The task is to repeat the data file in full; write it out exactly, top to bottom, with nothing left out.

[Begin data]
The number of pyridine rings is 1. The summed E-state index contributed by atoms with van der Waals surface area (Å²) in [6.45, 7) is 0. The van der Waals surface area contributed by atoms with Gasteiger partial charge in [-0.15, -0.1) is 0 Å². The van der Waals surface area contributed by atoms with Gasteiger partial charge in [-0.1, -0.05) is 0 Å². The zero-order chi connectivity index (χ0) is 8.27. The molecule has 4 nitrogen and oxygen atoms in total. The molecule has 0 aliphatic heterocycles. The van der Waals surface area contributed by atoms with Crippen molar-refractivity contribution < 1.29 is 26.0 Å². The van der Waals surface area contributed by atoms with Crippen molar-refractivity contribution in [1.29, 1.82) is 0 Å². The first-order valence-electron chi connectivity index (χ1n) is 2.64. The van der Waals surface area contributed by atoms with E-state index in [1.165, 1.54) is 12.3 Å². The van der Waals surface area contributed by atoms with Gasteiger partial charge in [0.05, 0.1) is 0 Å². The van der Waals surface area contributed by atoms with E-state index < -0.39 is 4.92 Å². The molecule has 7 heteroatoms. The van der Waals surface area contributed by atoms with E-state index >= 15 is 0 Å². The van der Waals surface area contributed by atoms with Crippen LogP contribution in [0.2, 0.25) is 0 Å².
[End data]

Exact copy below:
The number of pyridine rings is 1. The summed E-state index contributed by atoms with van der Waals surface area (Å²) in [6.45, 7) is 0. The van der Waals surface area contributed by atoms with Gasteiger partial charge in [-0.15, -0.1) is 0 Å². The van der Waals surface area contributed by atoms with Gasteiger partial charge in [-0.1, -0.05) is 0 Å². The zero-order chi connectivity index (χ0) is 8.27. The molecule has 4 nitrogen and oxygen atoms in total. The molecule has 0 aliphatic heterocycles. The van der Waals surface area contributed by atoms with Crippen molar-refractivity contribution < 1.29 is 26.0 Å². The van der Waals surface area contributed by atoms with Crippen molar-refractivity contribution in [1.29, 1.82) is 0 Å². The first-order valence-electron chi connectivity index (χ1n) is 2.64. The van der Waals surface area contributed by atoms with E-state index in [1.165, 1.54) is 12.3 Å². The van der Waals surface area contributed by atoms with Gasteiger partial charge in [0.05, 0.1) is 0 Å². The van der Waals surface area contributed by atoms with E-state index < -0.39 is 4.92 Å². The molecule has 7 heteroatoms. The van der Waals surface area contributed by atoms with E-state index >= 15 is 0 Å². The van der Waals surface area contributed by atoms with Crippen LogP contribution in [0.2, 0.25) is 0 Å².